Twenty-five professional hoof trimmers in Alberta, British Columbia and Ontario recorded hoof lesion occurrence during regular trimming visits using the Hoof Supervisor® computerized recording system. A total of 80,533 individual cows were examined in 578 herds across the 3 provinces. In Alberta, 50.8% of these cows had one or more of the 14 claw lesions being recorded. In BC, 59.8% of cows trimmed had one or more lesions while, in Ontario, only 38.1% had lesions. Results are summarized in the table below.>/p>
Digital Dermatitis (DD) was by far the most common lesion among the cows examined, accounting for 40.0% of all lesions recorded. DD, commonly called ‘hairy heel warts’, ‘Mortellaro’s disease’ or ‘strawberry foot rot’ is a contagious infection caused by bacteria that thrive in moist, low-oxygen (anaerobic) environments such as manure and wet, contaminated bedding.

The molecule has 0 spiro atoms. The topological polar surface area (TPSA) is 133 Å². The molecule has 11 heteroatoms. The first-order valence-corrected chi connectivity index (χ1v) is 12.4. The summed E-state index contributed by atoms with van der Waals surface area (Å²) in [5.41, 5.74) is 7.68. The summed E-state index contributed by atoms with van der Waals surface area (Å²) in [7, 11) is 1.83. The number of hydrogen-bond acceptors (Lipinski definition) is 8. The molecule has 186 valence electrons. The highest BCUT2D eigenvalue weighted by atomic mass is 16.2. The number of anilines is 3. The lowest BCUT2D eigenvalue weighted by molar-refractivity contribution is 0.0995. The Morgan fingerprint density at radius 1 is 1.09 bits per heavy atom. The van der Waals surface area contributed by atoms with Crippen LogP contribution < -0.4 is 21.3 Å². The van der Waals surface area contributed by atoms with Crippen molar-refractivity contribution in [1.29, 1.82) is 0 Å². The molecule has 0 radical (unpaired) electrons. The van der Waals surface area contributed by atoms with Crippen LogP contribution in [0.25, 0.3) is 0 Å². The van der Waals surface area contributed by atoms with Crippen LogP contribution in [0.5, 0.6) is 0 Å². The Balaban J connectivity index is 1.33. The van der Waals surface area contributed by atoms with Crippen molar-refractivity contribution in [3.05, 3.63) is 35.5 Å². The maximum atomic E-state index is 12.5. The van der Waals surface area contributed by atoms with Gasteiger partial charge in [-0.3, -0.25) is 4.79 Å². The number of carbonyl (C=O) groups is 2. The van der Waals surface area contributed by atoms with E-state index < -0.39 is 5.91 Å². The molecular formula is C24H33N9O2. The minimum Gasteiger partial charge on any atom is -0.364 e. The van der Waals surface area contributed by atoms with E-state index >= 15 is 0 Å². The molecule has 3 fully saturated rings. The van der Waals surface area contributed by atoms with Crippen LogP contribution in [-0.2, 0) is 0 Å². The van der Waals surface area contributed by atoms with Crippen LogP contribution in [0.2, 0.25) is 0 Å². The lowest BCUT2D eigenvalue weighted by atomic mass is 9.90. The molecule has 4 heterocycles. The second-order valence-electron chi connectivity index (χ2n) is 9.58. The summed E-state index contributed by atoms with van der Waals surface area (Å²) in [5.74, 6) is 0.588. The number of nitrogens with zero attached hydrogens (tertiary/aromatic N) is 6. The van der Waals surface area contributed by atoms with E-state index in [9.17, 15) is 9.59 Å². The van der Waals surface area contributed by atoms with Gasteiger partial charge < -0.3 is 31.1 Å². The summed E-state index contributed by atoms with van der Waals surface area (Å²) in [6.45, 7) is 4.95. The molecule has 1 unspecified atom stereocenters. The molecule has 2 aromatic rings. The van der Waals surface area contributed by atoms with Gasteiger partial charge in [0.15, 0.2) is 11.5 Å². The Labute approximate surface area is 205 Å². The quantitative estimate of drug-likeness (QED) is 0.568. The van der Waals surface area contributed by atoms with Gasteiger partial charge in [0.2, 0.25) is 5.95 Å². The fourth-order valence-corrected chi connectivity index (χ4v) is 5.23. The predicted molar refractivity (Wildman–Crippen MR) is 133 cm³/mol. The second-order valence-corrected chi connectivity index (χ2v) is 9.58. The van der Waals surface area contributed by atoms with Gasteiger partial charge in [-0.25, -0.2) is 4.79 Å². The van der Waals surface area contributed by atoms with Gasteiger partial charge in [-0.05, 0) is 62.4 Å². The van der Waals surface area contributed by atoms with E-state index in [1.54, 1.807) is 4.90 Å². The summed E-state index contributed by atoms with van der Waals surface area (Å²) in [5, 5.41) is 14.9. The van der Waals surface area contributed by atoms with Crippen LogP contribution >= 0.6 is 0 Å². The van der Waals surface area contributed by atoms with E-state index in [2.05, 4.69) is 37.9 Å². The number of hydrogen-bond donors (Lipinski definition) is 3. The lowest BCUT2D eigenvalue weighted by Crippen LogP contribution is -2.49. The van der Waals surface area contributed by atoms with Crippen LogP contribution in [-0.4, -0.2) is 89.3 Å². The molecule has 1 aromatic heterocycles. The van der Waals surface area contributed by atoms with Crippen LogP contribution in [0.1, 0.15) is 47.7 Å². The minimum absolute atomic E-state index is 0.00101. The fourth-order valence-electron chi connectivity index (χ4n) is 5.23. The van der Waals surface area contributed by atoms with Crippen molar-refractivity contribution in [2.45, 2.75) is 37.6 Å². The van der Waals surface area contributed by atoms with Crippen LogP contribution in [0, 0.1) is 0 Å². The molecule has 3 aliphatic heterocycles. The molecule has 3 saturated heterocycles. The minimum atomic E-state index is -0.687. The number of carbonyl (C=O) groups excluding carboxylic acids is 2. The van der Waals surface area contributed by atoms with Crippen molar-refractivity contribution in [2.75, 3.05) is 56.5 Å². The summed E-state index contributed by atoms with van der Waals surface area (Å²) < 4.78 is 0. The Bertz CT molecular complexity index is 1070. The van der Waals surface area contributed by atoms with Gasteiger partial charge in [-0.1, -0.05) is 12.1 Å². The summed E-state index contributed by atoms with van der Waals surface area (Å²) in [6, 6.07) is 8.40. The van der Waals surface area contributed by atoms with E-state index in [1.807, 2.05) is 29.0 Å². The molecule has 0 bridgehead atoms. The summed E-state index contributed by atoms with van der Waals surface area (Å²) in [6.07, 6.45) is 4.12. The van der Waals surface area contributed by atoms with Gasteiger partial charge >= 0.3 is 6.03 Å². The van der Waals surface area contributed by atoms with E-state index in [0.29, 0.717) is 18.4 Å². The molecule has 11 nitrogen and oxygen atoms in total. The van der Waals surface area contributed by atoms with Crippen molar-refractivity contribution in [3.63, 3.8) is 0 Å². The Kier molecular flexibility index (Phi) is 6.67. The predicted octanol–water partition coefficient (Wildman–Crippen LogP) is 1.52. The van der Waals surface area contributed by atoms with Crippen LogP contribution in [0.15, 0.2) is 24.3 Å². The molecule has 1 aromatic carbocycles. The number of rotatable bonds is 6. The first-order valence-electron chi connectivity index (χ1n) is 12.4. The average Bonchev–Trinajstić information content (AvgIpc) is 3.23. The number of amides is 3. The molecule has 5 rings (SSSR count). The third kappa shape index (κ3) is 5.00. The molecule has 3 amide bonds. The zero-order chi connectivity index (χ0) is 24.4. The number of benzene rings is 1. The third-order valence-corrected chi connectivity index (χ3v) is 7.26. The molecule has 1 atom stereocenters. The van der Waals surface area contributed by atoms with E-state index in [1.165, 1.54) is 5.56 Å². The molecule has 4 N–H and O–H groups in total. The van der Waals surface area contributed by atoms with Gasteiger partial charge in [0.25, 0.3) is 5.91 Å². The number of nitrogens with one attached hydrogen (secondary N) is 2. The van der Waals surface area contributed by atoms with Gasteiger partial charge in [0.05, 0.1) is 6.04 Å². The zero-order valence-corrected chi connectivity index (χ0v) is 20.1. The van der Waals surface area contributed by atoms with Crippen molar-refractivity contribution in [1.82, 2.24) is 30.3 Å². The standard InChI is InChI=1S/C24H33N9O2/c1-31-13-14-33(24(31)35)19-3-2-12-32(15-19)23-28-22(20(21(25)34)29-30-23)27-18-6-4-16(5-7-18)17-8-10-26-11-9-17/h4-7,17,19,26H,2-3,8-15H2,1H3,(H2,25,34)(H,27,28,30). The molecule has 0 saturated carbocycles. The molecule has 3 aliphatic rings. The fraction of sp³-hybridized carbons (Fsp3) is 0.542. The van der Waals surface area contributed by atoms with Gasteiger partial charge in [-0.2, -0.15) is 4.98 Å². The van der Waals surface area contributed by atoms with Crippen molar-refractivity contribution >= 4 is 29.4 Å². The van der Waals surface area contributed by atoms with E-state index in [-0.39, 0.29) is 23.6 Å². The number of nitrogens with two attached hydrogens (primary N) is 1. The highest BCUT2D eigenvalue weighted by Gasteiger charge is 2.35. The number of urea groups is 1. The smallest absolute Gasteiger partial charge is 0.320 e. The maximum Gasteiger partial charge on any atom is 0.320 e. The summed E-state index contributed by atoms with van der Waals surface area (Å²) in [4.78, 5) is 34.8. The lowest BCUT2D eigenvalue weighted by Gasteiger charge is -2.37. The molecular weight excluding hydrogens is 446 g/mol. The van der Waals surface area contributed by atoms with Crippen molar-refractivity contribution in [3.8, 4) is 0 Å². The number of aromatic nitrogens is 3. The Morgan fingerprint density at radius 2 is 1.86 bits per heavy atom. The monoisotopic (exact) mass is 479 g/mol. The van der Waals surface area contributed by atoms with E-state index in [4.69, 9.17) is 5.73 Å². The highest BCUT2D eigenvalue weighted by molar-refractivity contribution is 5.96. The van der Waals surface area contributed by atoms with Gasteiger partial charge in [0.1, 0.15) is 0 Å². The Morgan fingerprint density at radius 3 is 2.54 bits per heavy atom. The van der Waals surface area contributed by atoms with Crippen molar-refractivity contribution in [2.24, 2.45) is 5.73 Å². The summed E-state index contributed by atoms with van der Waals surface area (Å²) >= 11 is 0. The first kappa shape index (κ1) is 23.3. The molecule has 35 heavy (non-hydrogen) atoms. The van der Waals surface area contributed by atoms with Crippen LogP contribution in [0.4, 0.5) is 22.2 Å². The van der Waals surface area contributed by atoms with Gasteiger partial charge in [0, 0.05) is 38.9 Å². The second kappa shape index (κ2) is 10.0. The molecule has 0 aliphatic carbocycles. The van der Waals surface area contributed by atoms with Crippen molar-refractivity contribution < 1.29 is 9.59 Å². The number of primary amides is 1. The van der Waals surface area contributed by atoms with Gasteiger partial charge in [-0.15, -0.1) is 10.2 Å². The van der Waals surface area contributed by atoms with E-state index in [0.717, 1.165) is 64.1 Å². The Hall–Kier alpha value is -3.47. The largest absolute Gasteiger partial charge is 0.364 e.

Next in order of prevalence were 4 lesions related to ‘claw horn disruption’ (CRD): sole ulcer, white line lesion, sole hemorrhage and toe ulcer. Together these four lesions account for 43.8% of all lesions recorded to date. Traditionally, these lesions were thought to result from feeding high-energy diets, leading to ruminal acidosis and laminitis – inflammation of the small blood vessels in the claw-forming tissue of the hoof. More recent research evidence suggests that events around calving may cause structural changes in tissues that suspend the pedal bone inside the hoof or in the digital fat pad than provides a cushion under the bone.
|Total Distinct Cows||40,558||15,930||24,045|
|White Line Lesion||4,760||15.5||2,053||14.3||1,106||8.6|